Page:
Happy weekend! I hope you had a healthy and productive week.
Let’s jump right back into this World IBD Day mini-series!
As you know, the theme for World IBD Day this year is, “Making the Invisible Visible.”
In line with this theme, I’m sharing FIVE invisible aspects of my life with ulcerative colitis. Definitely check out the previous blog posts in this series:
Thing Number TWO: I Dropped Out of College
If you know me, you might be thinking, wait a second! Didn’t you graduate with a bachelor’s in business?
And to that, I’d say, yes. In 2016 I graduated with a degree in business management, but my several years in recruiting and HR left me unfulfilled. So, in June of 2018, I quit my HR job to go back to school to pursue a second degree. I had plans to pursue nutrition to become a registered dietitian.
That was my DREAM JOB.
But, just a few weeks after I began, I fell into a flare.
The pain was excruciating in the mornings and slowlyyy became bearable later in the day. But it was so bad in the mornings that I couldn’t leave my apartment until the afternoon. I was chained to the toilet.
I was SO lucky that my classes didn’t start until the afternoon, so I was able to barely make it on time.
The Brain Fog
But on top of the pain was the brain fog. I LITERALLY couldn’t remember anything we learned in class. I’d stare at my homework, lost, confused, and feeling as though I never learned it.
And then it happened. I got my first F on an exam. This had NEVER happened before. I graduated summa cum laude in business school, so I knew my terrible scores were my disease—not me.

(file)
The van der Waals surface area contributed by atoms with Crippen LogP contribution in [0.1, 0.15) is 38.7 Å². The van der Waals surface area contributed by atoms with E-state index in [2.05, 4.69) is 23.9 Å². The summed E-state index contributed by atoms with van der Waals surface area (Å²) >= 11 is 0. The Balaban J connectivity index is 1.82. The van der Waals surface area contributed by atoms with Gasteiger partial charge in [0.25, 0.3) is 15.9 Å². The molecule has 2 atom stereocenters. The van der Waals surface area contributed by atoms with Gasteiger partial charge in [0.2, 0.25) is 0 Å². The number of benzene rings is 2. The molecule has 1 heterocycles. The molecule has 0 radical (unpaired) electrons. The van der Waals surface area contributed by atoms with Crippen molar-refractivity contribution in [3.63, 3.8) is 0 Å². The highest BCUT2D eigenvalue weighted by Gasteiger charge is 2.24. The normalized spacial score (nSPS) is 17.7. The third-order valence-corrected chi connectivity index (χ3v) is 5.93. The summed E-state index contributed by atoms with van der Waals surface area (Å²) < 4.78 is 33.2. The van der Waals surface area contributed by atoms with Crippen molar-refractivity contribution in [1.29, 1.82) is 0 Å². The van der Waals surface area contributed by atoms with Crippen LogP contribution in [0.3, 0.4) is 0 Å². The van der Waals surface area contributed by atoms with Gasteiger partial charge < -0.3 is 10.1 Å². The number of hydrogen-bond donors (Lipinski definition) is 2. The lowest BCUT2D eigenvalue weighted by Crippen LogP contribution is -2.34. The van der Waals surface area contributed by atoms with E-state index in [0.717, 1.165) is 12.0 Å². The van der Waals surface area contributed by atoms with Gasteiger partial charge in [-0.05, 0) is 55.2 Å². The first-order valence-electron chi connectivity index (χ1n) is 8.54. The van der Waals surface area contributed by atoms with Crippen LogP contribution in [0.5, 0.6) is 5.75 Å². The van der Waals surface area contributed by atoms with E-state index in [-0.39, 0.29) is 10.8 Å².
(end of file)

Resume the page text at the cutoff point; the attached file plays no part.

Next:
I didn’t want to give up. This was my dream job. Somehow, I powered through several more weeks. I stayed up late studying and got up early, trying to teach myself what I didn’t understand in the classroom. I did all of this WITHOUT coffee because the caffeine made me run to the bathroom even more.
But no matter how hard I tried, I kept getting Ds and Fs on quizzes and exams.
The Moment of Realization
Once, during chemistry lab, I had to tear off my coat and goggles and run to the bathroom. I barely made it on time.
And I knew…I wasn’t going to pass my classes. The stress, the pain, and the brain fog were not good for me. I knew I had to drop out of the courses.
I cried in my professor’s office when I explained to him why I had to quit. Having digestive issues of his own, he was so understanding and encouraging. He reassured me that I was doing the right thing.
But letting go of your dream job rarely feels like the right thing. I felt like my ulcerative colitis was a puppet master. I was devastated.
One Door Closed, Another Door Opened
But then, something AMAZING happened. I somehow stumbled upon the word “copywriting.”
Essentially, copywriting is conversational sales writing—blog posts, email newsletters, website pages…that type of thing.
And I realized that I could become a copywriter in the health industry! And I didn’t need a degree in dietetics to do that! Since I was recovering from my flare and currently didn’t have a job, I decided to start my own business.
I named it Jenna Writing Services, and now I write and edit for health, medical, fitness, and chronic illness brands.
Closing the door to dietetics opened the door for medical copywriting. I can still help people with health and nutrition, just from a non-clinical side!
And I’m realizing now, that this is my dream job. I’ve always been a writer, and that’s truly what makes me happy.
Finding this career path was quite untraditional. But without that timely flare to make me drop out, I’d have never fallen into health copywriting.
An Invisible Disease
The point of all this is that IBD is much more than an intestinal disease. There’s SO much more going on than sassy bowels. IBD is an invisible illness with sneaky, stealthy symptoms that no one would notice unless I decide to share them.
But I choose to share my story because AWARENESS → FUNDING → RESEARCH → CURES 💜💜💜